A Travellerspoint blog

By this Author: Irise Rain

Letters From My Windmill

By Alphonse Daudet

"Letters From My Windmill" is my favourite travel campanion. I have had this book for years, and brought it on countless solitary trips, and could never bear to finish it.

Alphonse Daudet was a well known writer in his time, now over shadowed by time; and retreat into the lesser known French writers category. A native of Nimes in Provence; he had an immense love of the Provence countryside where he spent a happy childhood. This work is almost an auto biography where he described his memories of random people, experiences of the countryside while living in a deserted windmill somewhere in the region of Arles.

Daudet had a strong narrative style in his writing. The first line "It is the rabbits who have been taken aback!" sets the tone for the whole book. Every line speaks of the writer's fondness for the people and the places of Provence. He came alive in these surroundings, and he speaks with distaste of the city, Paris.

I brought this book with me when I travel to Provence last year. At the top of Les-Baux, there was the remain of a windmill, and imagine my delight in coming across it! Granted that it was not "the windmill", but it was still pretty special, especially as there was mention of Daudet in the tourists' introduction in the audio guide.

There was something enchanting in the way a forgotten time came alive in the book. Quirky characters, beautiful landscapes, humor, sadness, and a poignant sense of beauty. Every story is a gem, it was the little things that made a life; the really old couples in "The Old Couple", living on nothing more than a promise of having their beloved son back with them, and Daudet's own experience when he visited them, and was treated like their son, simply because he was a friend of their son. The dignity, longing, and humourous traits of the old couple was so powerful in allowng the characters to make an impressions, and tug at your heart.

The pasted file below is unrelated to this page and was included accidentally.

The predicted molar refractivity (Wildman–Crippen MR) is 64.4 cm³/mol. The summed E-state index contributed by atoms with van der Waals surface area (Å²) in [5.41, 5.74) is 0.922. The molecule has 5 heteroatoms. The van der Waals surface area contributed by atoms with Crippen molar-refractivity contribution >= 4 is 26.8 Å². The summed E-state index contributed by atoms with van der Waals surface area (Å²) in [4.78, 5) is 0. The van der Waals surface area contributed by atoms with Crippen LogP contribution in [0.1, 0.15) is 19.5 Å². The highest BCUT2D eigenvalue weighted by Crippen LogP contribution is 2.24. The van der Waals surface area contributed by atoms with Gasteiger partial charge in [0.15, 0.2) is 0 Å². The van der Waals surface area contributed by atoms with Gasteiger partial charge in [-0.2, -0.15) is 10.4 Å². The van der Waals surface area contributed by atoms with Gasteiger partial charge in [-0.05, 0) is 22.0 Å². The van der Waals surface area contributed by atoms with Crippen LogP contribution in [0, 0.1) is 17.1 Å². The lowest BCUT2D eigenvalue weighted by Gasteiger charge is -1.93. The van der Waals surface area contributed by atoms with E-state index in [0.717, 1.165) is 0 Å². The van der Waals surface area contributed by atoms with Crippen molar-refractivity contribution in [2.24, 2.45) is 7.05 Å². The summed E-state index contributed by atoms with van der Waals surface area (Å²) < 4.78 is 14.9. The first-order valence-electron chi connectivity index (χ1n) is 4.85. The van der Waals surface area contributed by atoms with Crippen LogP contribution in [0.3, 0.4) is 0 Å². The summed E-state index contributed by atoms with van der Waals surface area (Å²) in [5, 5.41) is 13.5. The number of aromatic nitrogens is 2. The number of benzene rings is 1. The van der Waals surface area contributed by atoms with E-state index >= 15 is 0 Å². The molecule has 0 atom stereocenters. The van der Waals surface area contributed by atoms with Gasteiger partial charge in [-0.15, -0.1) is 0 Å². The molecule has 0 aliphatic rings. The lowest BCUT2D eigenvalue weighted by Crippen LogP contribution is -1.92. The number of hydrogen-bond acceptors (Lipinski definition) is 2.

To me, the stories in the book also speaks of the strong, resiliant, cheerful spirit of the Provence people. With the mistral ravaging through the countryside, the people of Provence are used to the rough, living their life alongside the wind; and making light of the hardship casted their way by nature. There was a certain stubborness, refusal to bow down to circumstances that characterise the people of Provence, which Daudet fully appreciated, and brought to life in his stories.

Buy Letters From My Windmill now on Amazon.com

Posted by Irise Rain 11:35 Archived in France Tagged books Comments (1)

Madam Bovary

By Gustave Flaubert

madame_bovary.jpgMadam Bovary is a tragic figure. Not just because of her ulitmate self destruction, but also because she is so tragically human. Her real tragic is not in the circumstances pushing her into desperation, but in the fact that she did not recogonised the real love and affection from her husband, and spent her life seeking impossibe romance, and fruitless passions. Because her own life was so sheltered, much like most women of her status during the era of the story, she chased a false ideal that she had nurtured as a romantic young girl, seeking impossible fullfillment into her womanhood. That passion eventually led to her downfall, and her family's.

But despite that, she also protrayed a very realistic side of human nature, we all have dreams, and ideals in our life, there are few like Emma Bovary who cast aside everything she had in relentless pursue towards it; most of us tend to be more pragmatic, bound down by fear and the realistic aspects of life. But in Madam Bovary, a human's needs to seek an ideal is magnified, and serves as mirror to our surpressed desires. All in all, Madam Bovary is a wonderful portrayal of the many facets of human characters, vividly cast in the many characters in the French countryside. It is tragic, funny at times, realistic, and give much food for thoughts. A story I would read again and again.

Buy it now from Amazon.com

Posted by Irise Rain 06:12 Tagged books Comments (0)

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